amenities of the warfare of the platform:— "It is stated that correspondence has passed between Mr Surr William Duncan, the Conservative candidate for the Wisbech Division, and the Hon. Mrs Brand, relative to her songs at political meetings. Mr Duncan wrote to the Hon. Arthur Brand, M.P., as follows : — ' I am informed that Mrs Brand lately sung at Friday Bridge the following: "We'll put the Tories to the rout, And shove old Duncan up the spout." Will you plcaso inform me if this is true or not ?' Mrs Brand, replying, says: — ' I have sung at Friday Bridge and other places with great success the following couplet :— " We've kept Surr William Duncan out, and put the Tories up the spout." — Yours truly, Edith Brand." Mr A. Morrison, late chief engineer of the R.M.S. Coptic, writes as follows to the Wellington Post: — "In reading your paper of Saturday I noticed a paragraph in which Mr Barland, gardener to Mr H. D. Bell, purposes to carry out what to him seems an entirely novel experiment — that of freezing flowers in a block of ice, in order to transmit them to the old country. This idea was really thought of and carried out by me some five years ago when visiting M'Nab's gardens with a lady, who jestingly asked me to take a buuch of flowers she had gathered to her daughter in London. Freezing, of course, was our idea, and therewith I took them on board the Coptic, immersed them in a bucket of water, and committed them to the freezing chamber, where they remained throughout the voyage, looking through their icy covering as beautiful, and their colours as bright, as if newly plucked. London reached I took them in the block as they were to their destination, where they were subjected to a warmer atmosphere, but I was disappointed to find that as the ice melted, the flowers, though keeping their natural colour and form, presented a sodden and frost bitten appearance, fading and withering away almost directly. I hope that Mr Earland may find niore success attend his object." Mr Thomas Green, a well-known resident of Gore, was entertained at a complimentary banquet on the evening of the 27tb, on the occasion of his letirement from the auctioneering business. The banquet was attended by some 80 gentlemen from various parts of Southland. Mr Valentine, who presided, when proposing the health of the guest, presented an address and intimated that a gold bracelet for Mrs Green was in the hands of the jewellers, and would be presented in a few days. In a case brought by the "Picturesque Atlas" proprietors at Pukekohe, Auckland, on Friday, the plaintiffs' solicitor said that the bench having decided to admit collateral evidence it was useless to go on with the case. The caso was struck out, and defendants allowed Ll2 12s costs. It is understood that plaintiffs will appeal to the Supreme Court on the poiut in dispute. The many friends of Mr E. W. Humphreys, ex-M.H.R. for Christchurch North, will learn with regret that a cablegram was received on Friday announcing his death from cancer. Mr Edward Wingfleld Humphreys was born in Wales in 184-1, and came to this colony about 1864. In the following year he took up the Garthmyl run, and was engaged in pastoral pursuits until a few years ago. Always taking an interest in public affairs he took no active part until 1889, when Sir Julius Vogel resigned I his seat for Christchurch North. Mr Humphreys was then elected, defeating Messrs Ollivier and Eden George. At the last general election Mr Humphreys was umuccessful, but was a little later elected a city councillor. He was greatly esteemed by all who knew him, and on the occasion of his leaving for London recently ho received numerous tokens of the esteem in which ho was held, one of the most gratifying to him being a present to Mrs Humphreys by the members of the Cambrian Society, of which he was president. Mr Humphreys was married to a sister of the late Mrs Robert Campbell, and they had no children. Mr J. H. Stanley, of Messrs Fulton, Stanley, and Co., has returned from his visit to Europe, after an absence of about 10 months. The Rev. Dr Lucas, of Canada, preached at St. Androw's Church on Sunday morning before a large congregation. After preaching at Trinity Church in the evening, Dr Lucas delivered a lecture at the City Hall, under the auspices of the 1.0. G.T. District Lodge, the subject being "The Ultimate Success of the Temperance Movement." The lecturer referred to the great strides the temperance movement had made during the last 25 years, and showed how it had been taken up by the different churches. He pointed out that the dropping of the Scott Act in Ontario was not an indication that people were failing to take an interest in the movement there, but that the explanation of their actions was that they had only dropped a half measure, so that they could get prohibition sooner. He was fully convinced that within the next eight years there would be total prohibition over the whole of Canada. The churches there had taken up the temperance movement very enthusiastically, as was shown by the fact that 2000 preachers in Canada were prohibitiouists, including the leaders of the Roman Catholic Church ; that the Presbyterian Church, at its general assembly recently, passed a motion declaring for prohibition ; and that the Wesleyan Methodist Church of Canada — numbering one million souls, members and adherents — were pledged as a body to total prohibition. Judging by the strides that the movement had made in the past, he reckoned that the next eight years — or the commencement of the 20th century of the Christian era — would see its culmination. During the evening, the Trinity Church choir, under the conductorship of Mr Manson, contributed two or three sacred selections. A Gazette Extraordinary, issued on Monday, convenes Parliament for the 23rd June. The question of undertaking protective and other works at St. Clair and the Ocean Beach was discussed on Monday at a conference representing the city and all but one of the suburban councils. Mr Fish submitted a series of resolutions embodying the scheme which he propounded some time since, and which was subsequently approved of by the General Committee of the City Council. Several representatives declined to commit themselves on behalf of their respective boroughs and refrained from voting, but the resolutions were all approved of, and the Mayor was requested to telegraph to the Premier and ask the Government to take charge of a bill for the purpose of giving effect to the scheme. Effect was given on Monday to the Postmastergeneral's proposal to substitute female telephone exchange clerks for males, and in Diinedin 12 females took their places at the switchboards. They will receive instruction for some three mouths from the former operators, after which they will be called upon to do the whole of the work during the daytime. In a local paragraph in a recent issue we mentioned the case of a Hindoo young man, named Laloo Ramprassad Bhikaree, upon whom the doctors at Philadelphia Hospital have been considering the feasibility of operating, with the view of removing the headless twin who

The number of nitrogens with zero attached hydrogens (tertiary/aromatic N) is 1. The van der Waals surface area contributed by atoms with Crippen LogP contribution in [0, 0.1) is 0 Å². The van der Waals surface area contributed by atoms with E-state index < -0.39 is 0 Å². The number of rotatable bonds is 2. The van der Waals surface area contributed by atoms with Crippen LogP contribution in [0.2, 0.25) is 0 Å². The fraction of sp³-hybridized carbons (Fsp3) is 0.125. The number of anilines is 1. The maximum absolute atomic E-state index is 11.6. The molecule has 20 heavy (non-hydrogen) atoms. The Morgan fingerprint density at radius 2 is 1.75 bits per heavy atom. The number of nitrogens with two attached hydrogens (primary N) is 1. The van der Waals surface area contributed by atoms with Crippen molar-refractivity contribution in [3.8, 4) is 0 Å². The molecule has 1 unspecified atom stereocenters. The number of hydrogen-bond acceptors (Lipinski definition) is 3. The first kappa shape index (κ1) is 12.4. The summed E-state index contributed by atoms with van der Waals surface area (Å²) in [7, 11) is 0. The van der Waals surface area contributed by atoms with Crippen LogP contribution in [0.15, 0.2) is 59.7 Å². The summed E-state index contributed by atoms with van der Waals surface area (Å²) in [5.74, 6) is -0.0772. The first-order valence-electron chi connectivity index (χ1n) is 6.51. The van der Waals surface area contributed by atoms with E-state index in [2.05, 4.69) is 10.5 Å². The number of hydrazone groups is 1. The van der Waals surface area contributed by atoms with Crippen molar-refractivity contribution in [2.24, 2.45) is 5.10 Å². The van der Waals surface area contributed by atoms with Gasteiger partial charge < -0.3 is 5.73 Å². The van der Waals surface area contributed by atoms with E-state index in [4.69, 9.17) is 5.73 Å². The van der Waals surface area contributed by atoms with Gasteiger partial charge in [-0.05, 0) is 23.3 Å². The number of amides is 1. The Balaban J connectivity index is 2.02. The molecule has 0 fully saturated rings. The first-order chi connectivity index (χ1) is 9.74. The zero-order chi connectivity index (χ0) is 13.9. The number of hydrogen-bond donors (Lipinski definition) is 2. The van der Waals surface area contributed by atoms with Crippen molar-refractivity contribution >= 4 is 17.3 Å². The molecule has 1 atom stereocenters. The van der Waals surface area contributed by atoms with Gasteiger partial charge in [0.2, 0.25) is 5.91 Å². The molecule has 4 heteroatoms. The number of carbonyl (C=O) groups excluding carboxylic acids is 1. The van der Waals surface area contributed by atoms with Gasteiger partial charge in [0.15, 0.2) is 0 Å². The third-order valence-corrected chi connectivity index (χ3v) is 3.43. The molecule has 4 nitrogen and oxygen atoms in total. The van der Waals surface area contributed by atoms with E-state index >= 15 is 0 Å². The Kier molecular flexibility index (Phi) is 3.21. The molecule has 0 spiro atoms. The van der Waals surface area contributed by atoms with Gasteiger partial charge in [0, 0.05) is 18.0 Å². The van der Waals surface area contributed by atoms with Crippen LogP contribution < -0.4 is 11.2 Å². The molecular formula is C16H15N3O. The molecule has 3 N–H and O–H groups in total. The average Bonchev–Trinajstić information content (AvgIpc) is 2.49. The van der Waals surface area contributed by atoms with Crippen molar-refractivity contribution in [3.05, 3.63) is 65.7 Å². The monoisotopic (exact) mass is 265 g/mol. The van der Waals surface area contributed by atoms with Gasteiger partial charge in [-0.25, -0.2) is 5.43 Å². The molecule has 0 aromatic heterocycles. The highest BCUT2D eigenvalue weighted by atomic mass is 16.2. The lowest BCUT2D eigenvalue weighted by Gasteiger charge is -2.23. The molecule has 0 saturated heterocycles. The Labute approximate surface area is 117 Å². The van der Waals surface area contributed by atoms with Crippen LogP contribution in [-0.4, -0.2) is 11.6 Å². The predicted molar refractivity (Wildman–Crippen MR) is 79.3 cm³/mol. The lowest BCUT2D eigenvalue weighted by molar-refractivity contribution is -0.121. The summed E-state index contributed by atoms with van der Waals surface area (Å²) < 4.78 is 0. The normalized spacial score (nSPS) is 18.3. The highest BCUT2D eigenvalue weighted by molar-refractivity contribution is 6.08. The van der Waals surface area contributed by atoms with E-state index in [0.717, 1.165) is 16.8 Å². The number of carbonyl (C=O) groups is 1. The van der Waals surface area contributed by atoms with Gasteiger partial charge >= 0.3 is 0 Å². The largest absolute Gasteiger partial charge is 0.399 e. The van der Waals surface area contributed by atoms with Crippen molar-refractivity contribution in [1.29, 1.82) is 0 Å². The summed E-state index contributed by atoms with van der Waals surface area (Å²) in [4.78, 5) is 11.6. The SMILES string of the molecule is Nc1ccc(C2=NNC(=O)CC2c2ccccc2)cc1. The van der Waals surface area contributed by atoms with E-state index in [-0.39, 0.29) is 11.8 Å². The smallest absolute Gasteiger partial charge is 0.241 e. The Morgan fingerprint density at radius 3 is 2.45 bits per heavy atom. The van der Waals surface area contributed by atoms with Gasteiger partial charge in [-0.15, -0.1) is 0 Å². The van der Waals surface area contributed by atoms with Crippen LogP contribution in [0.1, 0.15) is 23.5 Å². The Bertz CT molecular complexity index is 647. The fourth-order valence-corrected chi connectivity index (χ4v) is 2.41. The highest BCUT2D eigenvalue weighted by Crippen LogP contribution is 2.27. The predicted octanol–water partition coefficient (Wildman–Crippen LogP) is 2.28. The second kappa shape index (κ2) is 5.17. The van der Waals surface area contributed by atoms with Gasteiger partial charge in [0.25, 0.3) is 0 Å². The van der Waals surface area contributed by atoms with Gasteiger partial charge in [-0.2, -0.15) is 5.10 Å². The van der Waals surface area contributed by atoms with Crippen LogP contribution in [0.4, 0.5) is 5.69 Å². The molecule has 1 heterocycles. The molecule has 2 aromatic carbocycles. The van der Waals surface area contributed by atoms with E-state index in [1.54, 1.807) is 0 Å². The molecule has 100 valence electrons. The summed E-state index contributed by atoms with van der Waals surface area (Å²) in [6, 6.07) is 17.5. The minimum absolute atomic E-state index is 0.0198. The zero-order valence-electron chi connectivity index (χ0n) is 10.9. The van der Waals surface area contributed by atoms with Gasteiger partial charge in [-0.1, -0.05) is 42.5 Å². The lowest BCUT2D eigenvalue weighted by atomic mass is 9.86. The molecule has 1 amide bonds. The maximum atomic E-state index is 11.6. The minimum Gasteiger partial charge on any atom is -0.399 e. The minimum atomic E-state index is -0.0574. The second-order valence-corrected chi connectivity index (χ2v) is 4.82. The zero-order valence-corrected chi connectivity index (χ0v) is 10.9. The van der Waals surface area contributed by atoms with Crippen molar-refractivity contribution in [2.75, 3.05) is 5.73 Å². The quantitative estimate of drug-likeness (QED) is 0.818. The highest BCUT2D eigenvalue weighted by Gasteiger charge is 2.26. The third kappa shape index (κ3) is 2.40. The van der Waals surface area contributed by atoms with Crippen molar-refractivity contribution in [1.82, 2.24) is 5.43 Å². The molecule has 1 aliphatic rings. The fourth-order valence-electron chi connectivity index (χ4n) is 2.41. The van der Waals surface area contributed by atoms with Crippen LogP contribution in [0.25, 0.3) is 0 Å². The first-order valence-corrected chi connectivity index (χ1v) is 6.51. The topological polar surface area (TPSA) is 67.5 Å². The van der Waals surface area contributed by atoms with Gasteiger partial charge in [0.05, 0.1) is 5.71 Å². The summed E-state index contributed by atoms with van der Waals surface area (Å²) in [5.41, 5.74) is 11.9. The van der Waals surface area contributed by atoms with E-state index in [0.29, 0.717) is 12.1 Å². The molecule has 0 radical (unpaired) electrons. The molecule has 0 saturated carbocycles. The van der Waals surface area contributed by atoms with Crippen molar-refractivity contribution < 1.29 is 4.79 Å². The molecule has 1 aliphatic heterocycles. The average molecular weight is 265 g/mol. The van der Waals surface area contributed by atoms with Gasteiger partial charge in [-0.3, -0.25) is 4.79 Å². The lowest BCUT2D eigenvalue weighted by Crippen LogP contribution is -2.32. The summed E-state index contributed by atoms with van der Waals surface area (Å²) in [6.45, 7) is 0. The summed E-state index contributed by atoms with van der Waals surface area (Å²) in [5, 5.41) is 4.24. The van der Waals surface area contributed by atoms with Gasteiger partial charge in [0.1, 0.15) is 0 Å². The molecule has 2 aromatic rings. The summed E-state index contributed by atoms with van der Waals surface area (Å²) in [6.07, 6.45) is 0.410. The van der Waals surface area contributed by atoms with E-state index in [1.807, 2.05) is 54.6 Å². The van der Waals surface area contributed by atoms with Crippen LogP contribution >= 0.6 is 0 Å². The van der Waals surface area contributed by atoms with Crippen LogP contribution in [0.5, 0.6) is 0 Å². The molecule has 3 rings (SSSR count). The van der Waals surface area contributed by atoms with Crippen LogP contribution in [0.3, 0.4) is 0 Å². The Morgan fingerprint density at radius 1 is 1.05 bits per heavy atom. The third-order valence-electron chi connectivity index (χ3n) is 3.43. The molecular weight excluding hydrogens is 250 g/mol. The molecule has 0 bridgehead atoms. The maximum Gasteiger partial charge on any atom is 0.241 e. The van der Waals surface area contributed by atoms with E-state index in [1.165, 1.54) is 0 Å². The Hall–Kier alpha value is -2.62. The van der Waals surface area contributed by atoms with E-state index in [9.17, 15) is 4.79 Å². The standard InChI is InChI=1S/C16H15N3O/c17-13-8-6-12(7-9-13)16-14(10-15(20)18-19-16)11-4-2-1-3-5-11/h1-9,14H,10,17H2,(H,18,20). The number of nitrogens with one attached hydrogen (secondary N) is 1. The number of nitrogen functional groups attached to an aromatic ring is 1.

has from his birth been attached to him from his breastbone. Dr Fitzgerald, of Kaitangata, has kindly handed to us two photographs of Laloo, which he secured when he was at Edinburgh. He informs us that the boy used to be on view at the shows in England and Scotland, and that he carried his abnormal burden in a bag in front of him. The doctors of Great Britain refused .to attempt to separate the twins, for fear the operation v.ould prove fatal. A peculiarity about the case is that while there is no head to the twin, whoso body ami four limbs dangle from Laloo's chest, theie has been ascertained to be a separate heart and a separate circulation. The photographs may Le seen at this office for a few days by medical men and otheis mteiested. Among the passengers to Wellington by the Hauroto from Sydney on Monday morning was Lieutenant-colonel Fox, the new commander ot the New Zealand forces. He was formally received by Lieutenant-colonel Hume. There was a very fair attendance at the C.ty Hall on Monday uighb when Dr Lucas delivere t a lecture on " The Indian Tribes of Canada.' The lecturer gave an interesting auco:i:is of some of the customs of the Indians, llu also referred to their language, pointing out that owing to every tribe speaking a different language missionaries had considerable difficulty in spreading the Gospel amongst them. In alluding to the great powers of oratory possessed by some of the Indians he said h ; learnt from them that to be an v man did not require to know whab a book was* i.c described an Indian whom he heard speak as a perfecb talking machine, and gave au illustration of hii powers of oratory, which wa> received by t'.ie audience with marked demonstrations of approval. Referring to bhe carvings of the Indians, he said if some of the Indian carvers in stone were taken to Italy and properly trained they would make as good sculptors as any of the Italian artists of old. He also spoke of the wit of the Indians, giving numerous instances of their possession of that faculty, and recounted a number of other interesting and amusing particulars with regard to them. The lecture altogether appeared to be greatly enjoyed by the audience, who frequently showed their appreciation of the reverend gentleman's remarks by loud applause. Dr White, a lady who obtained high honours at the university, having announced her intention of becoming a candidate for one of the positions of resident medical officers at the Melbourne Hospital, a motion was proposed, which, if carried, would have the eftVct of preventing any lady, whatever her medical qualifications, becoming a candidate for admission to the institution. Only four out of 14 members of the committee favoured the motion, which was lost. An amusing remark, dropped by Mr Balfour (says the Pall Mall Gazette), recalls incidentally "a felt want" which we have several times regretted our inability to supply. The want is some word to cover all subjects of the Queen - Empress and all portions of her dominions. We are "all Danes," according to the Laureate, in our relations to the Princess ; but what arc we all at other times ? To speak merely of England and the English infuriates the Scots. And Briton and British leaves out the Irish. •' English-speaking" has been suggested ; but, apart from other objections, there is this, that the term does not cover all the inhabitants of these islauds, nor even, according to Mr Balfour, all the members of the House of Commons. "Feus," said the Leader of the House, "are— as I may remind the Englishspeaking members of the House." So Englishspeaking will not include us all. What in the world are we to call ourselves ? Bit by bit during the last three months (says the Tokio correspondent of The Times) there have come to light some more exact particulars of the great earthquake of the 28th of October than could be given directly after its occurrence. These sho.v, among other things, that the magnitude of the catastrophe was at first a good deal underestimated in nearly every respect. The number of people killed and burned to death, for instance, is now found to have been about 10,000 instead of 8000, and the number of the injured to have been 15,000 instead of 10,000. The area of the severely shaken district is estimated by Professor Milne, in a recent monograph on the subject, ab 4400 square miles. The same authority adds that the disturbance distinctly shook about 92,000 square miles of Japan's territory ; that tremors were noticed at Shanghai ; that delicate instruments may possibly have bc«u affected at our antipodes ; and that, if Japan had been surrounded by terra fmna instead of water, the laud area directly agitated would have been as much as 400,000 square miles. It is now certain that the locus of most potent energy was in the Mino Mountains, to the north of Gifu, as suggested in my former letter. The Neo Valley in that region, happily containing but few inhabitants, presented to the bewildered gaze of the half-dozen adventurous spirits who hurriedly visited ib soon after the disaster a scene of past havoc so tremendous and terrible as to have changed almost the whole face of nature. The Wellington Education Board has adopted new scholarship regulations intended to do justice to town and country. Ten or more scholarships of the annual value of Lls are open to children attending schools within the City of Wellington ; three or more scholarships of the annual value of L3O are open to any children attending schools within the Wairara^a North and Wairnrapa South counties ; L6O a yearormoreis to Lc awarded witlvnthe Hutt and Horowhenua counties, ai.d boroughs of Hubt, Petone, Onslow, Kurori, and Melrosp, as follows :—LIS: — Ll5 a year to be given if successful candidates can reach the College or Girls' High School by daily train from Porirua or Hutt, or if they reside at Vogeltown or Kilbimie ; otherwise, L3O a year. News has been received that Mr William J. Murphy, son of Mr J. J. Murphy, of Woodville, and nephew of Mr D. Wishart, of C. BeggandCo., has taken with honours the degree of Doctor of Jurisprudence at the University of Heidelberg. The new graduate, who is barely 23 years old, was partly educated at Napier High School and partly at Wellington College. He is the first Englishman for 30 years who has taken the same degree, and is said to be the only one who has taken it with honours. Dr Murphy, since taking his degree, has acce.pted a professorship at Siou University in Switzerland. The many friends throughout the colony of Mrs Eichardt, well known as proprietress of Eichardb's Hotel at Queenstown, will be pained to learn that she died on Monday from the effeebs of the accident she sustained on Friday by a fall downstairs. Messrs J. J. MAuley, W. Argue, and A. Dickson have been elected metibers of the Otago Heads Road Board. As there are other three vacancies, nominations will be received up to the 11th inst. The Wellington Post states that Mr Percy Baldwin, son of Captain Baldwin, who has returned to the colony owing to his health breaking down after his numerous successes at the Middle Temple, was some little time prior to bis leaving England offered the appointment